The Ugandan parliament is set to discuss a proposed new law to curb tobacco use in Uganda.This was disclosed on Tuesday, 1st November 2011, by Rebecca Kadaga, the Speaker of the national assembly of Uganda while launching a regional tobacco control agency-Center for Tobacco Control in Africa(CTCA) at Kasangati township, about 5 kilometers from the Kampala city centre.
The proposed anti-tobacco law known as the Tobacco Control Bill 2010 will be tabled before parliament under a private member's bill to be moved by Dr Chris Baryomunsi, Member of Parliament for Kinkizi constituency in South Western Uganda.
CTCA will be a regional agency for Tobacco control in five countries including Uganda, Kenya, Angola and South Africa and will be mandated to support governments in the region to build and sustain institutional capacity for Tobacco Control in Africa, according to Dr Possy Mugyenyi, the manager of the centre.
'This centre is the first of its kind in the world' said Dr Joaquim Saweka, WHO’s Uganda country representative, at the opening ceremony and 'a dream come true' according to Dr Christine Ondoa, Uganda’s health minister.
The CTCA is funded through a, three year, US$ 3.5 million Bill and Melinda Gates Foundation grant which was a won through a WHO-mediated competitive grant that attracted 20 competitors from all over Africa.
According to the WHO, tobacco use is the leading cause of preventable deaths worldwide. Globally, it causes more deaths than AIDS, Tuberculosis and malaria combined. Smoking is also estimated to kill half a billion people in the world over the next fifty years.
'' Tobacco use is the only disease that is associated with all major Non Communicable Diseases (NCDs) such as Lung cancer, cardiovascular diseases, tuberculosis, asthma, pneumonia'' said Dr Douglas Bettcher, the head of WHO's global tobacco control at Geneva who was present at the opening ceremony.
He also mentioned that tobacco use in women causes infertility and leads to low birth weight among tobacco-using mothers. For men, tobacco use is a risk factor for impotence.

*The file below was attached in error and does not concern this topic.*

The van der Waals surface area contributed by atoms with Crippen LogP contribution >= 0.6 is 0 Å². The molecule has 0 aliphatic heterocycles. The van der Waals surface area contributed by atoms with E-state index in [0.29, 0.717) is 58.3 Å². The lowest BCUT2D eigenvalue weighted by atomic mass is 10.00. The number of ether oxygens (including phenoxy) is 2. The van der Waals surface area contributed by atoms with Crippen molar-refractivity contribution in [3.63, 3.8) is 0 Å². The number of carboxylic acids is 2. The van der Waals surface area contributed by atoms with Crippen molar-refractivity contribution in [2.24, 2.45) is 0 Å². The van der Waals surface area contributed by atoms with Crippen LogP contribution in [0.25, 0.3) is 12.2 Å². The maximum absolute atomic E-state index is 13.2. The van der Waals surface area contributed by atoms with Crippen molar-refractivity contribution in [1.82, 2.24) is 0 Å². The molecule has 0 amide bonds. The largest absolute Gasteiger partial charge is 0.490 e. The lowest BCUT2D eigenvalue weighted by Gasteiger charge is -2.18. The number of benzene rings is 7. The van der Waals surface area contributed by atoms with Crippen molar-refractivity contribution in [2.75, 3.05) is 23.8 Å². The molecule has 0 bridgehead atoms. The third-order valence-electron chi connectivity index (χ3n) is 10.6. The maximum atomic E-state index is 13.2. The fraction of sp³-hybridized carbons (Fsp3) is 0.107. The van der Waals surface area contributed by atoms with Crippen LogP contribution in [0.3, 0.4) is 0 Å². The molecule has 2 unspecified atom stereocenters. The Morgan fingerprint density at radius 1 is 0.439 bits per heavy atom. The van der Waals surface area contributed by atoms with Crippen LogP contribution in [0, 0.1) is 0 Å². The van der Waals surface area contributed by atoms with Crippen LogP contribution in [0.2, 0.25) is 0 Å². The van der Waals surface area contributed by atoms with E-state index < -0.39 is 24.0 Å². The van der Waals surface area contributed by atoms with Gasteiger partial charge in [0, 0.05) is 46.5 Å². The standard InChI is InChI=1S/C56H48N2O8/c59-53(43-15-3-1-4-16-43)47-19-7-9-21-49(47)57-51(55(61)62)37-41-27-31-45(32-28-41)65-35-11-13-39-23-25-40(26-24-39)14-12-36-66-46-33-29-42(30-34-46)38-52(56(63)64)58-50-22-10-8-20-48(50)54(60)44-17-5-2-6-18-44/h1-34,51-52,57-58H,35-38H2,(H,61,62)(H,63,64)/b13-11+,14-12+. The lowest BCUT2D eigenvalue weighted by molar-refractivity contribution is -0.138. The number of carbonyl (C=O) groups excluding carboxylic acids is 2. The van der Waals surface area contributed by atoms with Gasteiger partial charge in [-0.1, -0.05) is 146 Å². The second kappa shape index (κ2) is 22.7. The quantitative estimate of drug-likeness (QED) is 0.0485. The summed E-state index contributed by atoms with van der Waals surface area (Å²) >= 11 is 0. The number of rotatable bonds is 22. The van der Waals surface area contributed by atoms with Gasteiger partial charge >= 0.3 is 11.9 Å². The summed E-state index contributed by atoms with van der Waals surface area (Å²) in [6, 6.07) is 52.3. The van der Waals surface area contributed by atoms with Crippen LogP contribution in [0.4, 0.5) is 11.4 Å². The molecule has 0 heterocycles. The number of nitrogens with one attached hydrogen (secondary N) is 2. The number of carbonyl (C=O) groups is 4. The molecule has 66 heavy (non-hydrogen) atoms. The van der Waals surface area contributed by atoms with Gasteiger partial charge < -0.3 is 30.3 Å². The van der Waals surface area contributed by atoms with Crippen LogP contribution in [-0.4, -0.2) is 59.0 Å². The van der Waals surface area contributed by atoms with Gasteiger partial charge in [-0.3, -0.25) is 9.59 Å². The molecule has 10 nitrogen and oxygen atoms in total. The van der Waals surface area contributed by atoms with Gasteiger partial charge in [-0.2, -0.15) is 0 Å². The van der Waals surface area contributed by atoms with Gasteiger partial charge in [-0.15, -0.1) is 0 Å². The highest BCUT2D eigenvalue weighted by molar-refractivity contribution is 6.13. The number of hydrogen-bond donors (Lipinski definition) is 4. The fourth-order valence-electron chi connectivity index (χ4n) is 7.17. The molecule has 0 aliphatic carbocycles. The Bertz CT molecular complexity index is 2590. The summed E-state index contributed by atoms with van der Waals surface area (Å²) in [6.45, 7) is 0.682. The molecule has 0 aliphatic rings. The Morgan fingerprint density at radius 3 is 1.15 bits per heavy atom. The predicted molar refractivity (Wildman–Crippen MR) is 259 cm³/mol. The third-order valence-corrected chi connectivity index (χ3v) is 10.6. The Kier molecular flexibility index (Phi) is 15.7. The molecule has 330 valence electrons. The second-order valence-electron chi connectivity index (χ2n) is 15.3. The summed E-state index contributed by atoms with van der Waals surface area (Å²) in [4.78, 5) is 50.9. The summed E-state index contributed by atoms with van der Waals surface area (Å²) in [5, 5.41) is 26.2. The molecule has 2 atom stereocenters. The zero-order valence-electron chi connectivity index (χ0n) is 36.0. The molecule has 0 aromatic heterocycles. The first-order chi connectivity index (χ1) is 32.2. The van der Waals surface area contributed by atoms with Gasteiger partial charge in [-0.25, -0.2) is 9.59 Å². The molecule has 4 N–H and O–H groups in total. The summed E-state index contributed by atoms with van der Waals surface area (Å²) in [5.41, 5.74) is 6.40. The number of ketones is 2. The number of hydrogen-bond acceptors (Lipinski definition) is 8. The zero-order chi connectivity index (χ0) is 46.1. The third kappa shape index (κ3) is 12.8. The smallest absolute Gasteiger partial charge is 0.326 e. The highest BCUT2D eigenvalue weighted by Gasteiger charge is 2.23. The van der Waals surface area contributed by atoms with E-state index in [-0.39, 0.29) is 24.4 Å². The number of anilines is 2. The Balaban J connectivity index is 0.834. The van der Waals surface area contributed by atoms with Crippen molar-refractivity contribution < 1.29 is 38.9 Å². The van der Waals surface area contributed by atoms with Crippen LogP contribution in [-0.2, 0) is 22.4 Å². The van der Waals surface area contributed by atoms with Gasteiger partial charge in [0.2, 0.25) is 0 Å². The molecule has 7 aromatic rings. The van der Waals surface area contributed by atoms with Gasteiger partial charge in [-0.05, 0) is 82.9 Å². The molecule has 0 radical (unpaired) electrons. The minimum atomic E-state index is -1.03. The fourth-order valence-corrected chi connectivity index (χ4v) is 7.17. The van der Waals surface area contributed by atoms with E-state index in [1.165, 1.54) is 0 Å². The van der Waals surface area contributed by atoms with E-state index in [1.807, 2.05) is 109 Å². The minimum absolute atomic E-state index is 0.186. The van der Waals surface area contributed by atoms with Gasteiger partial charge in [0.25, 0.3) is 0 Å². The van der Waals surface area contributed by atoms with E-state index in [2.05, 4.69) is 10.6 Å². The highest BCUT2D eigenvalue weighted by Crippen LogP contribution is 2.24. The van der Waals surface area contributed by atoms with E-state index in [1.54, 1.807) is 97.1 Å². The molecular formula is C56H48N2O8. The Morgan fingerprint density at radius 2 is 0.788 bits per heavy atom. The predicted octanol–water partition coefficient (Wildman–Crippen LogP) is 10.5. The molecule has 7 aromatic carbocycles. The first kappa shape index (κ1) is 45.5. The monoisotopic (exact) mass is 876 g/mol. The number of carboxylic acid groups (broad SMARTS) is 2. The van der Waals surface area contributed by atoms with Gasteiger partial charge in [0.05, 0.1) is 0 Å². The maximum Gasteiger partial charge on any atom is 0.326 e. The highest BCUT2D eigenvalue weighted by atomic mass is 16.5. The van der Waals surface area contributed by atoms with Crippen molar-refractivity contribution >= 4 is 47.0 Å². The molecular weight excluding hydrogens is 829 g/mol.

The Tobacco Control Bill 2010 was drafted by tobacco control advocates in Uganda spearheaded by the Uganda National Tobacco Control Association. One of the proposals in the bill is a two-month jail sentence for public-smoking offenders.
Uganda is a signatory to the WHO framework Convention on Tobacco Control (FCTC) which is a set of internationally-agreed strategies for Tobacco control and has force of international law. The FCTC calls for a ban on advertising on tobacco products, display of graphic warnings in cigarette packs, increase in tobacco taxes, alternatives to tobacco farming etc.
At the opening ceremony, a theme song for tobacco control was unveiled and was presented by popular musicians who included Keko and Dr Hilderman who made an original composition which should catch on as an anthem for tobacco control advocates in Uganda. 'Smoking is not cool' raps Keko one of the performers at the opening ceremony. Fittingly, the theme song was composed by the younger, hip generation who constitute the 'breeding ground' for the tobacco industry especially young people in Ugandan secondary schools.
Because of an effective tobacco control regulatory regime in western advanced countries which has constrained the operations and profits of tobacco companies such as Phillip Morris and BAT in western countries, Africa is seen as a lucrative alternative, an untapped market with weak anti tobacco laws and regulations and tobacco giants have set their sights on Africa as a the 'new' hope of the tobacco industry.
‘Be wary of multinational companies which come here and sell you death in the name of freedom. These are merchants of death. The tobacco disease epidemic is already here’ said Professor Peter Odhiambo of University of Nairobi in Kenya who delivered a public lecture on tobacco control at Serena Hotel in Kampala in honour of the newly opened Center for Tobacco Control in Africa(CTCA).